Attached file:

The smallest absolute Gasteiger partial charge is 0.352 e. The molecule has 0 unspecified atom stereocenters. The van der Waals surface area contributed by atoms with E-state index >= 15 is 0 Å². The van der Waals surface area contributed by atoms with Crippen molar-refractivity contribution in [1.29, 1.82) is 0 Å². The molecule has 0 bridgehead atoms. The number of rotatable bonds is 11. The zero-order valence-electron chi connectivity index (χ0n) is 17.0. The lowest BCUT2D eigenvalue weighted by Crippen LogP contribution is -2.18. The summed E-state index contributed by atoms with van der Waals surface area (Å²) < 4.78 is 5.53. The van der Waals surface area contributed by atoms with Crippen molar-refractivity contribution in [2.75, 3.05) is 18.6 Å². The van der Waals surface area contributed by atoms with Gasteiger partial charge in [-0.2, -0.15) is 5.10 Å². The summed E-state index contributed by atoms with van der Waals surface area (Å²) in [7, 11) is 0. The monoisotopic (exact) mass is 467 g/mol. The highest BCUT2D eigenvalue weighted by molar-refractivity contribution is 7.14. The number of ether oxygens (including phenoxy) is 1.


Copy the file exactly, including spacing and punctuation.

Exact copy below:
The smallest absolute Gasteiger partial charge is 0.352 e. The molecule has 0 unspecified atom stereocenters. The van der Waals surface area contributed by atoms with E-state index >= 15 is 0 Å². The van der Waals surface area contributed by atoms with Crippen molar-refractivity contribution in [1.29, 1.82) is 0 Å². The molecule has 0 bridgehead atoms. The number of rotatable bonds is 11. The zero-order valence-electron chi connectivity index (χ0n) is 17.0. The lowest BCUT2D eigenvalue weighted by Crippen LogP contribution is -2.18. The summed E-state index contributed by atoms with van der Waals surface area (Å²) < 4.78 is 5.53. The van der Waals surface area contributed by atoms with Crippen molar-refractivity contribution in [2.75, 3.05) is 18.6 Å². The van der Waals surface area contributed by atoms with Gasteiger partial charge in [-0.2, -0.15) is 5.10 Å². The summed E-state index contributed by atoms with van der Waals surface area (Å²) in [7, 11) is 0. The monoisotopic (exact) mass is 467 g/mol. The highest BCUT2D eigenvalue weighted by molar-refractivity contribution is 7.14. The number of ether oxygens (including phenoxy) is 1.